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Seamus Power hitting his stride at age 35

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Seamus Power hitting his stride at age 35

Irishman will enter 2023 as FedExCup leader after earning second win



    Written by Sean Martin @PGATOURSMartin

    Seamus Power's winning highlights from Butterfield Bermuda | 2022


    When Padraig Harrington competed in the 2016 Olympics, the three-time major winner was quickly impressed with the Korn Ferry Tour player who was his teammate on the Irish squad. Harrington saw plenty of potential in the powerful, 6-foot-3 frame of his countryman, and made it his mission to clearly convey that message during their time in Brazil.

    “I remember at the time looking at a few players and pointing them out and saying, ‘This is a player who is top-20 or top-10 in the world and you are far better than him. He just thinks he is and you don’t,’” Harrington recalled recently. “I don’t know if that had any influence, but I just wanted him to believe in himself. The more you believe you belong, the more you belong.”

    Seamus Power does, indeed, belong.

    After a successful fall season that included his second PGA TOUR victory, Power will begin 2023 atop the FedExCup standings and likely in the top 30 of the world ranking. A former teammate of Rory McIlroy and Shane Lowry on Irish amateur squads, Power now is in the conversation to join them at next year’s Ryder Cup.

    Power, 35, finished in the top five in his final three PGA TOUR starts of 2022, including a win at the Butterfield Bermuda Championship. He is a bit of an outlier in an age when twentysomethings lighting up their launch monitors is fodder for engagements on social media. Power’s steady progression is a testament to perseverance, and he credits his success to learning his limits instead of swinging for the fences.

    He missed at Q-School in his first four attempts, spending multiple years on the mini-tours before advancing to the Korn Ferry Tour for the first time in 2015. He earned his first PGA TOUR card after two years on the Korn Ferry Tour, but failed to qualify for the FedExCup Playoffs in three of his first four seasons.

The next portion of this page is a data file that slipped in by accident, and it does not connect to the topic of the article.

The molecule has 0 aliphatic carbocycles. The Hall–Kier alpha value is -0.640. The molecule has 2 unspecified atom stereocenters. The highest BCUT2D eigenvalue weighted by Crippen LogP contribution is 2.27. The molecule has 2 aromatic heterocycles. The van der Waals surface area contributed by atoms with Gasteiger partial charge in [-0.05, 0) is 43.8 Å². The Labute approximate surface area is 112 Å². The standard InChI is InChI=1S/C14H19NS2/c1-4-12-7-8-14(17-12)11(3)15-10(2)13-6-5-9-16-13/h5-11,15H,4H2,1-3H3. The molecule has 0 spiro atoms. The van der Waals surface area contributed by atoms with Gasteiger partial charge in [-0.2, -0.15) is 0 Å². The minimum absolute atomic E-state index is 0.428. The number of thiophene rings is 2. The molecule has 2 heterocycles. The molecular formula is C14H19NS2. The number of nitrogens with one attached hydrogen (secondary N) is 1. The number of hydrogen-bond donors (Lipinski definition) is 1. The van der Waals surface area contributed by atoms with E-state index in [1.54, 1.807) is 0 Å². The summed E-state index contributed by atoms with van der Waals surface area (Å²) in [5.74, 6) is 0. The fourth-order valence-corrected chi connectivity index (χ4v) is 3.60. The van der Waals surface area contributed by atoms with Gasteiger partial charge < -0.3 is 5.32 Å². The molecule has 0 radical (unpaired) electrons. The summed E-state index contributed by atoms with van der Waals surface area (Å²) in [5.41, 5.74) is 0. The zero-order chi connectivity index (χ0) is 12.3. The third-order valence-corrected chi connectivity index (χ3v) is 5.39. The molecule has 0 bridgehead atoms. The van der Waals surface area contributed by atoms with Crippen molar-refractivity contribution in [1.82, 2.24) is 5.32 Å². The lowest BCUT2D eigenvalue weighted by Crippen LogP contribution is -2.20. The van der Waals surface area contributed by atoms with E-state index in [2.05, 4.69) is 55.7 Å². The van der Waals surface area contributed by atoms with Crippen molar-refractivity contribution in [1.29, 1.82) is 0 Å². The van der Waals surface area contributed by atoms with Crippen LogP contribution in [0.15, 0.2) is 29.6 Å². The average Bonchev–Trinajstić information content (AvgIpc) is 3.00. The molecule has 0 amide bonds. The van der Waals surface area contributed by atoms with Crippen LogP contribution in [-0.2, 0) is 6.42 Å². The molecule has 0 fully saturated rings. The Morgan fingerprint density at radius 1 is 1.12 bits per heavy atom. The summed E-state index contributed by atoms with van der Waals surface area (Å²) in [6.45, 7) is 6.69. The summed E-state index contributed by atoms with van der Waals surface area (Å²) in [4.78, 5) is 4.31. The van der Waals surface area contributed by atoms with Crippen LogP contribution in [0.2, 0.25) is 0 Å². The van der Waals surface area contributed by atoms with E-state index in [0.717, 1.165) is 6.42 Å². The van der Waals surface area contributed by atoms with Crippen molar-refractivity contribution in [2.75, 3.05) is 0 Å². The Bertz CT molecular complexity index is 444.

Self-belief kept him from quitting, with Harrington’s words serving to solidify his confidence.

    “I've always felt like this is in there,” Power said. “That's why we play, that's why you're out here.”

    As recently as the spring of 2021, he was competing in Korn Ferry Tour events and ranked outside the top 400 in the world. He won his first PGA TOUR title, the Barbasol Championship, that summer. By the beginning of this year, he’d cracked the top 50 in the world ranking.

    Power, who hadn’t competed in a major championship until this year, finished in the top 30 in three of them, including a T9 at the PGA Championship and T12 at the U.S. Open. What’s the secret to this recent success? There isn’t one dramatic change to ascribe his improvement to.

    “You see young guys that can do cooler stuff like hitting it longer and all this kind of stuff,” Power said, “but I just figured out what I can do and what I can't do and I try to stick to that as best I can.”

    His success has coincided with his decision to serve as his own swing coach. Having graduated ETSU in 2010 with an accounting degree, Power is analytical by nature but appreciates that there’s a subjective side to the game, as well.

    “I found myself kind of chasing my tail for a long time,” he said. “If I had a bad round, I was … out there trying to look for a fix.

    “Staying in your lane and figuring out, what works and what doesn't, and just kind of sticking to that through thick and thin has been really one of the keys for me.”

    Power has a methodical backswing, the club never veering off-plane as it travels just short of parallel. It accelerates evenly on the downswing, a slight recoil at the end the only show of strain. Power ranks in the middle of the TOUR in driving distance, though he likely has more speed at his beckon.

    He also has an adept touch for a big man, twice ranking in the top 10 of Strokes Gained: Around-the-Green. The same hand-eye coordination that made him an accomplished racquetball player as a boy serves him well in his short game.

    He’s a gentle giant, one whom fellow TOUR player Joel Dahmen, who met Power in college, calls “super happy.” It’s a disposition that undoubtedly served him well during the decade as a pro that preceded his PGA TOUR success.

    “He’s progressed in a very nice manner,” said Harrington. “It’s nearly a better way to do it, to have a nice slow progression.”

    Sean Martin manages PGATOUR.COM’s staff of writers as the Lead, Editorial. He covered all levels of competitive golf at Golfweek Magazine for seven years, including tournaments on four continents, before coming to the PGA TOUR in 2013. Follow Sean Martin on Twitter.

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